Do your sunglasses have what it takes to protect your eyes? As the summer heats up and people spend more time outdoors, it is very important to wear UV blocking eyewear to protect against exposure to ultraviolet rays that can cause damage to your eyes.

Damage caused by UV from the sun can occur without you even being aware of it, as often symptoms are delayed. Intense, short-term exposure to UV rays can lead to sunburn of the eye, or photokeratitis, while long term exposure can lead to and intensify ocular damage which can result in the development of cataracts and macular degeneration.

Although it is convenient to grab a cheap pair of sunglasses from the drugstore, they often won’t do the trick. Always look for a sticker that says they have 100% UV filtration, but unfortunately even sometimes that is not enough. Depending on the lens material there can be degradation in UV protection over time. In some cases the UV protection can begin to wear off your sunglasses as a result of extensive cleaning or from contact with certain substances such as sunscreen.

In order to really protect your eyes from the sun, you should look for a good quality lens that will block 100 percent of UV rays. Polarized lenses are an added feature on some glasses. They block glare coming directly into your eyes or reflected off surfaces such as water, roads, and buildings. Often polarization and UV protection will come together, and some polarized lenses manufacturers guarantee that they will retain their protection for the life of your sunglasses.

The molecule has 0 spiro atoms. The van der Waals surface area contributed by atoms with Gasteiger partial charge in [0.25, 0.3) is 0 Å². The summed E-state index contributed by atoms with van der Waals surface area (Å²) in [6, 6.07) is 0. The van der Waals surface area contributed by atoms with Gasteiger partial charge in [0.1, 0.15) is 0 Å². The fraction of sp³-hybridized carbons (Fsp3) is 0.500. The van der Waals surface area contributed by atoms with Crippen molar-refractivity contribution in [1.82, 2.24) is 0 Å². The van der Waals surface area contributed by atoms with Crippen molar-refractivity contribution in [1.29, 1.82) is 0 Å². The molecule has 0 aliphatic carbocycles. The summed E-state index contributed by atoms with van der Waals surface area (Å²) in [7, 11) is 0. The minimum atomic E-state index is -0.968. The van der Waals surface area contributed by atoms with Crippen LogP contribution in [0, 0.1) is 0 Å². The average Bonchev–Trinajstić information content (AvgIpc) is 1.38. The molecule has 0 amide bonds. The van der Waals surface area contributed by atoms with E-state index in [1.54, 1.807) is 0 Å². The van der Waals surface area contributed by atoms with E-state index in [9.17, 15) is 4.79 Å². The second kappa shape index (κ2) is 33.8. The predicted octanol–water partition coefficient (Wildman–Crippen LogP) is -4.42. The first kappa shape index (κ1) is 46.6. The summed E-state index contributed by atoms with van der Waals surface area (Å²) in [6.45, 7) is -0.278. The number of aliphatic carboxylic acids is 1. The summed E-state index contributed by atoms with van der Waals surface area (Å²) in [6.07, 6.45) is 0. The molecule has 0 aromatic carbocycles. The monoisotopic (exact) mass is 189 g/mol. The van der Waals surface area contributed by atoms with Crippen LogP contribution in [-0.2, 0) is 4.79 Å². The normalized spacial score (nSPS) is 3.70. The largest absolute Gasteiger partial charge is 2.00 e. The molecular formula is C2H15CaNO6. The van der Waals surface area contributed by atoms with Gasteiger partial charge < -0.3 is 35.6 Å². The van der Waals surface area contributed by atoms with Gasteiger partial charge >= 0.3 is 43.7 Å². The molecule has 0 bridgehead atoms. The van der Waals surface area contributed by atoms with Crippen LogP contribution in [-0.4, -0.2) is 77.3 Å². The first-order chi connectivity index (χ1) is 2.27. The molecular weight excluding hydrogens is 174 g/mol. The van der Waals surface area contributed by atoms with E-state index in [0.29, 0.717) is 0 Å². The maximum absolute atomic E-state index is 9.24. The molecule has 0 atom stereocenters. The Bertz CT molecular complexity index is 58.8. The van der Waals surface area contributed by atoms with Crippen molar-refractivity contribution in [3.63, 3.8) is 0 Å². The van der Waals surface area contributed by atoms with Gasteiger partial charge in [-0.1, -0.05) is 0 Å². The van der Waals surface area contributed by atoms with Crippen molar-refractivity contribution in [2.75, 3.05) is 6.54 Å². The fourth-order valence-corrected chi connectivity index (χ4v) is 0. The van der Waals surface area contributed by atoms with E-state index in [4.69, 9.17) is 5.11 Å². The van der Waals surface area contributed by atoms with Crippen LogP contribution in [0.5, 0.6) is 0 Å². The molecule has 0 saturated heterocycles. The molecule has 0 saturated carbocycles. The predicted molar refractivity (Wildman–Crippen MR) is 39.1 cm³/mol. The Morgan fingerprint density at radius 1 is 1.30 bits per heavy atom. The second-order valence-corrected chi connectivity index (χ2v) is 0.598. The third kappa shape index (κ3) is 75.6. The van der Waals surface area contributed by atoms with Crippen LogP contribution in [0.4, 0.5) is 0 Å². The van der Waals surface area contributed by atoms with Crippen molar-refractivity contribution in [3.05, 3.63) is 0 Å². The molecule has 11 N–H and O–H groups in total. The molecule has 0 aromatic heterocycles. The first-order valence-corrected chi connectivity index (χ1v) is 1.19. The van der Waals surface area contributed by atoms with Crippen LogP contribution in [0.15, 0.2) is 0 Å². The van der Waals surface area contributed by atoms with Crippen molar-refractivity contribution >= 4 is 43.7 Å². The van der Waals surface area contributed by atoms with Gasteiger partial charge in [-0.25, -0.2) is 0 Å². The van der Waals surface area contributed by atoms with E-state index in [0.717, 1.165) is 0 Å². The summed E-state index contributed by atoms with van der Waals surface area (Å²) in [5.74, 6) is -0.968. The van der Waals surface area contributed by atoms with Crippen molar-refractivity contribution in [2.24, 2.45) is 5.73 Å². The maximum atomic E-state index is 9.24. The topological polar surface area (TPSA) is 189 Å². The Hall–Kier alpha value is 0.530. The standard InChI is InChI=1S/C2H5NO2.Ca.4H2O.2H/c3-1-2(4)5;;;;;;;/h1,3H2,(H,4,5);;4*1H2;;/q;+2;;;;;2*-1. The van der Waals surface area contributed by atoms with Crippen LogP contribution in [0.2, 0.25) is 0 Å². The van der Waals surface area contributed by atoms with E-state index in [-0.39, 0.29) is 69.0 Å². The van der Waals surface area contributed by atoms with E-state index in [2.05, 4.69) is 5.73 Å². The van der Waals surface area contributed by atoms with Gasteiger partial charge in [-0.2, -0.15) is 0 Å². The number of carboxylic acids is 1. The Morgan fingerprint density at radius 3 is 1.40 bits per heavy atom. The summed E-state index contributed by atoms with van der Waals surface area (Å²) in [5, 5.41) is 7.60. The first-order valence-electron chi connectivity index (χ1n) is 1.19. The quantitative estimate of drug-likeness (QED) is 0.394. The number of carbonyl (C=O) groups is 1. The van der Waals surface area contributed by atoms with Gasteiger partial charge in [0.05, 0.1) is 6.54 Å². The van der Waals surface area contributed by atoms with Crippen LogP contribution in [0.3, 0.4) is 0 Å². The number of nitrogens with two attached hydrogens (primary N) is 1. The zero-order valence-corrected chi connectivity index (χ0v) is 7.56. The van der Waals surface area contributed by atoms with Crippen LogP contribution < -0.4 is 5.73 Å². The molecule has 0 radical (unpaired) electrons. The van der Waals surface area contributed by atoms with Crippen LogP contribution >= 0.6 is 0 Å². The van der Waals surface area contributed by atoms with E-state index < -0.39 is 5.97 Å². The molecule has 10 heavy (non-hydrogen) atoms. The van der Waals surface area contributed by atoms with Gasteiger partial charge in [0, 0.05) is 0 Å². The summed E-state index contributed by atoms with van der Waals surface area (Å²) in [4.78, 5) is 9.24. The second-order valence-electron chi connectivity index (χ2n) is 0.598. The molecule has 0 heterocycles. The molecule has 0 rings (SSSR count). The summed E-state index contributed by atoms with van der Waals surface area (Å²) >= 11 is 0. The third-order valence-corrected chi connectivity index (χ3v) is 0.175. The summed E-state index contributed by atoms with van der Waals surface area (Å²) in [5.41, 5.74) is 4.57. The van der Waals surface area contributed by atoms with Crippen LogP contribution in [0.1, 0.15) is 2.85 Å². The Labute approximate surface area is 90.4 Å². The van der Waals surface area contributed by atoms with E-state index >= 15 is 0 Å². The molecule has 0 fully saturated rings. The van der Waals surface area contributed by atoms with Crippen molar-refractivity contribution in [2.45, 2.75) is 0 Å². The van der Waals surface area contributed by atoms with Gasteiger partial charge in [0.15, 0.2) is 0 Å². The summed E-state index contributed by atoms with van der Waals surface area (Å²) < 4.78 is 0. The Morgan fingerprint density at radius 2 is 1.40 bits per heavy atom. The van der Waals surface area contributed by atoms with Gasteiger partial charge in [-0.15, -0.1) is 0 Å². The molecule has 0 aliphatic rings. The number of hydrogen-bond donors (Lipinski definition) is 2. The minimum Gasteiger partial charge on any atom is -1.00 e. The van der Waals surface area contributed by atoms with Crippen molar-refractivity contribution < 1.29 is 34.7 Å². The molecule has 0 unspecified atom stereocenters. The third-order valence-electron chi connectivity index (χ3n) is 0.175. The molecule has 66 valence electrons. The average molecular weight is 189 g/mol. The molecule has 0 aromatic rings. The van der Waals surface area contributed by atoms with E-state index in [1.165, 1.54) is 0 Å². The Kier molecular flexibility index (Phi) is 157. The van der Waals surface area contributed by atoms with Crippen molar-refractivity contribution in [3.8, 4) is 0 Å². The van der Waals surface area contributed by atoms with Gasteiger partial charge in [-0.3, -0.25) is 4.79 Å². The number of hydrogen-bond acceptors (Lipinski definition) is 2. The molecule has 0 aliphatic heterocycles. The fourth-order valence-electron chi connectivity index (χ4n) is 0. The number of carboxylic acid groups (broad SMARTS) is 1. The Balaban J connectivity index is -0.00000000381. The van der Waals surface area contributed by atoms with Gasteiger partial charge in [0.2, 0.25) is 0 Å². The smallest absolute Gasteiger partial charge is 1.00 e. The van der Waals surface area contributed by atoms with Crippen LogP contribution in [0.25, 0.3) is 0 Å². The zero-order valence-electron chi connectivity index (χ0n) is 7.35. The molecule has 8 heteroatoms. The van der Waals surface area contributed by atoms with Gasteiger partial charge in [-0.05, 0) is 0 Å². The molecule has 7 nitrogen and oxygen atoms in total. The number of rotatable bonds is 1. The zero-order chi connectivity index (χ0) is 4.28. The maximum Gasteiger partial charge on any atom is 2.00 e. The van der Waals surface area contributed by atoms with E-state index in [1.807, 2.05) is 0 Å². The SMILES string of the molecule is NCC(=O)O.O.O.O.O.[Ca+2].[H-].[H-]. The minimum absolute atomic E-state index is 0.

The shape of your sunglasses also plays a role in protecting your eyes from the sun. Try to find a pair of sunglasses with large lenses or a wraparound style to protect as much of the skin around your eye as possible and to prevent the sun from creeping in along the sides. You can also explore the option of performance sunglasses or sport sunglasses if you spend a good deal of time outdoors, or engage in activities that may require more durable shades. Sports sunglasses are made to address the particular light conditions that you may encounter during different activities in addition to providing stability and durability to enhance performance.

Furthermore, did you know that while most contact lenses block 10-20% of UV radiation, there are now contact lenses that block more than 90% of UV? This helps to shield the internal structures of the eyes from the damaging effects of long-term UV exposure. Keep in mind that even on cloudy days, when you may not feel the need to wear sunglasses, as much as half of the UV-radiation still passes through the clouds to reach us. If you are a contact lens wearer, or interested in contact lenses, ask Dr. Cohen if these UV-blocking contact lenses might work for you.

“Optimal UV protection for our eyes involves a ‘triad’ of coverage that includes: a hat with a brim, sunglasses, and, for people who wear contact lenses, a UV-blocking lens (e.g., “Acuvue” brand lenses)

Speak to your eye doctor, Dr. Stephen Cohen, to discuss your options and to make sure that you are doing all you can to protect your eyes from harmful UV.